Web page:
Lani Guinier’s groundbreaking work in law and civil rights theory led to her becoming the first woman of color granted tenure at Harvard Law School. Guinier graduated from Radcliffe in 1971 and Yale Law School in 1974 before working under Assistant Attorney General Drew S. Days in the Civil Rights Division. In 1981 she joined the NAACP Legal Defense and Education Fund, later leading their voting rights project. She taught at the University of Pennsylvania Law School for a decade before joining the faculty of Harvard Law School in 1998. In 1993 Bill Clinton nominated her for assistant attorney general for civil rights, but conservatives blocked her appointment by misrepresenting her views and claiming she was in favor of racial quotas. Guinier has explored various possible reforms to ensure that racial and religious minorities have a say in government, such as proportional representation, where each party gets a number of seats based on their percentage of voters, instead of winner-take-all elections. She is the author of numerous books and articles on civil rights and social reform, including The Tyranny of the Meritocracy: Democratizing Higher Education in a Democracy in 2015.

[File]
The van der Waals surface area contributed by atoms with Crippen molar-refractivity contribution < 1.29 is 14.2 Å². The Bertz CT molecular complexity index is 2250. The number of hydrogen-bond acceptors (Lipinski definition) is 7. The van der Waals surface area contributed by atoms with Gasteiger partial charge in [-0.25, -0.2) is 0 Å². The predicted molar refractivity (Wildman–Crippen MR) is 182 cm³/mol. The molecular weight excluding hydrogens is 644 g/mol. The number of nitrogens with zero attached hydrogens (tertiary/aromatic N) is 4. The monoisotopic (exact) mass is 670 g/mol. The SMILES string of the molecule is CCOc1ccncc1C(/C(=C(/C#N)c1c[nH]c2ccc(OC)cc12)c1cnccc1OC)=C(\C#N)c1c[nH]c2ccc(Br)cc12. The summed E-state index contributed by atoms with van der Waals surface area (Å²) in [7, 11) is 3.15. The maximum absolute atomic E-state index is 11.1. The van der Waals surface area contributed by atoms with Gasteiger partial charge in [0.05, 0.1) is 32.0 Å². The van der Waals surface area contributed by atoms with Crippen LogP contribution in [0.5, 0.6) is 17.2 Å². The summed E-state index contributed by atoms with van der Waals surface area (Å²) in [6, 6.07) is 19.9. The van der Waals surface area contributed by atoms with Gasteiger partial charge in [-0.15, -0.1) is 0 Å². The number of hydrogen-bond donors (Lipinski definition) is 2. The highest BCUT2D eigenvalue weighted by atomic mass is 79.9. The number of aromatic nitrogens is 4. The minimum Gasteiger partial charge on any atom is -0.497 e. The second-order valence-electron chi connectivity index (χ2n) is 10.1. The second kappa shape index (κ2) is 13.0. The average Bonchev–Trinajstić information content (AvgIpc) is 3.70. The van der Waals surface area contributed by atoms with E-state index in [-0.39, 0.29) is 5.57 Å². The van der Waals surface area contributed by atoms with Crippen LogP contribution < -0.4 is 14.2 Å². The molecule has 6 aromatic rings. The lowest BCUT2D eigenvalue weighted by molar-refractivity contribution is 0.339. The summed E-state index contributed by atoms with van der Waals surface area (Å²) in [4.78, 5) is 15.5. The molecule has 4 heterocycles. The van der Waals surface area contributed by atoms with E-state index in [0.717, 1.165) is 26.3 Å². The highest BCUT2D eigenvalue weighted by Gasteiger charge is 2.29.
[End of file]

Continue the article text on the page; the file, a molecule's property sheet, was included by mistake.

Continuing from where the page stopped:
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Jewish Women's Archive. "Lani Guinier." (Viewed on March 24, 2023) <https://jwa.org/encyclopedia/article/guinier-lani>.